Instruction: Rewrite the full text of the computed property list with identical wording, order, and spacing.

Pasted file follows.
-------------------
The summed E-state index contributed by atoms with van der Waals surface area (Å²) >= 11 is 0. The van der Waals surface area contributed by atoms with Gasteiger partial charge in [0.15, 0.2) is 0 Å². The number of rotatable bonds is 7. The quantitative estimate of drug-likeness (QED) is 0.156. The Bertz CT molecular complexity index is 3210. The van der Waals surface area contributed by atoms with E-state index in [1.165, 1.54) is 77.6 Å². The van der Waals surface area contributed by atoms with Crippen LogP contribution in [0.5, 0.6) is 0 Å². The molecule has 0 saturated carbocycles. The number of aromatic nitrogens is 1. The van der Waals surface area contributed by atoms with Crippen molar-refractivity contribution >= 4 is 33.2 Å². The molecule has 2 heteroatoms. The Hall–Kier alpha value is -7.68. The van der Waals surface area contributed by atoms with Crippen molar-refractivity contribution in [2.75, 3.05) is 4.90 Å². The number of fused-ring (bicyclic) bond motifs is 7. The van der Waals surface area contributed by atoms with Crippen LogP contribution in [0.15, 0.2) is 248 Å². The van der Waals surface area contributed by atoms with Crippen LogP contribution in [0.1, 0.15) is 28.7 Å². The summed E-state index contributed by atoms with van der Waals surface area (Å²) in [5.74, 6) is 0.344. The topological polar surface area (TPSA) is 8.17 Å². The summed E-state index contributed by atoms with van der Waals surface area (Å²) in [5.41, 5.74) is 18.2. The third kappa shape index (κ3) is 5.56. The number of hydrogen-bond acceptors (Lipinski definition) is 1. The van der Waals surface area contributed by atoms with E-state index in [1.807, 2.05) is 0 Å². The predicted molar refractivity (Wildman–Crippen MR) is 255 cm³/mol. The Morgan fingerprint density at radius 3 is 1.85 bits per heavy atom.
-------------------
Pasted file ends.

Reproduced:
The summed E-state index contributed by atoms with van der Waals surface area (Å²) >= 11 is 0. The van der Waals surface area contributed by atoms with Gasteiger partial charge in [0.15, 0.2) is 0 Å². The number of rotatable bonds is 7. The quantitative estimate of drug-likeness (QED) is 0.156. The Bertz CT molecular complexity index is 3210. The van der Waals surface area contributed by atoms with E-state index in [1.165, 1.54) is 77.6 Å². The van der Waals surface area contributed by atoms with Crippen LogP contribution in [0.5, 0.6) is 0 Å². The molecule has 0 saturated carbocycles. The number of aromatic nitrogens is 1. The van der Waals surface area contributed by atoms with Crippen molar-refractivity contribution >= 4 is 33.2 Å². The molecule has 2 heteroatoms. The Hall–Kier alpha value is -7.68. The van der Waals surface area contributed by atoms with Crippen molar-refractivity contribution in [2.75, 3.05) is 4.90 Å². The number of fused-ring (bicyclic) bond motifs is 7. The van der Waals surface area contributed by atoms with Crippen LogP contribution in [0.15, 0.2) is 248 Å². The van der Waals surface area contributed by atoms with Crippen LogP contribution in [0.1, 0.15) is 28.7 Å². The summed E-state index contributed by atoms with van der Waals surface area (Å²) in [5.74, 6) is 0.344. The topological polar surface area (TPSA) is 8.17 Å². The summed E-state index contributed by atoms with van der Waals surface area (Å²) in [5.41, 5.74) is 18.2. The third kappa shape index (κ3) is 5.56. The number of hydrogen-bond acceptors (Lipinski definition) is 1. The van der Waals surface area contributed by atoms with E-state index in [1.807, 2.05) is 0 Å². The predicted molar refractivity (Wildman–Crippen MR) is 255 cm³/mol. The Morgan fingerprint density at radius 3 is 1.85 bits per heavy atom.